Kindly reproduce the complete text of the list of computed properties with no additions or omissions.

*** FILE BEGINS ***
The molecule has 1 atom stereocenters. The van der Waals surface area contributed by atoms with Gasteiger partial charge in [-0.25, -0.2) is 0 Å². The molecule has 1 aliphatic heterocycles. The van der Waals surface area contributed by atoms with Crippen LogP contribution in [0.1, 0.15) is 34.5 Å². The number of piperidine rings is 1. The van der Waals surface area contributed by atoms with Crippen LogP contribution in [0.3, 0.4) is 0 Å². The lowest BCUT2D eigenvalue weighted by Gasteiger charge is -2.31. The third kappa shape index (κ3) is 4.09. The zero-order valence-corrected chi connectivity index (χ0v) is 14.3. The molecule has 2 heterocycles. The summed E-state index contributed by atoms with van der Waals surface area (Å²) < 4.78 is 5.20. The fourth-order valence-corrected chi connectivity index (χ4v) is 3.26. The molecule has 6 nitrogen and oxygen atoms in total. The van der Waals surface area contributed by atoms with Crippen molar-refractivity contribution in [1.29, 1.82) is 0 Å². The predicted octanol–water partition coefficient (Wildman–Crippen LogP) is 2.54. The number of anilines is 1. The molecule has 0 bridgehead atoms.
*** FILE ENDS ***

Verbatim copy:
The molecule has 1 atom stereocenters. The van der Waals surface area contributed by atoms with Gasteiger partial charge in [-0.25, -0.2) is 0 Å². The molecule has 1 aliphatic heterocycles. The van der Waals surface area contributed by atoms with Crippen LogP contribution in [0.1, 0.15) is 34.5 Å². The number of piperidine rings is 1. The van der Waals surface area contributed by atoms with Crippen LogP contribution in [0.3, 0.4) is 0 Å². The lowest BCUT2D eigenvalue weighted by Gasteiger charge is -2.31. The third kappa shape index (κ3) is 4.09. The zero-order valence-corrected chi connectivity index (χ0v) is 14.3. The molecule has 2 heterocycles. The summed E-state index contributed by atoms with van der Waals surface area (Å²) < 4.78 is 5.20. The fourth-order valence-corrected chi connectivity index (χ4v) is 3.26. The molecule has 6 nitrogen and oxygen atoms in total. The van der Waals surface area contributed by atoms with Crippen molar-refractivity contribution in [1.29, 1.82) is 0 Å². The predicted octanol–water partition coefficient (Wildman–Crippen LogP) is 2.54. The number of anilines is 1. The molecule has 0 bridgehead atoms.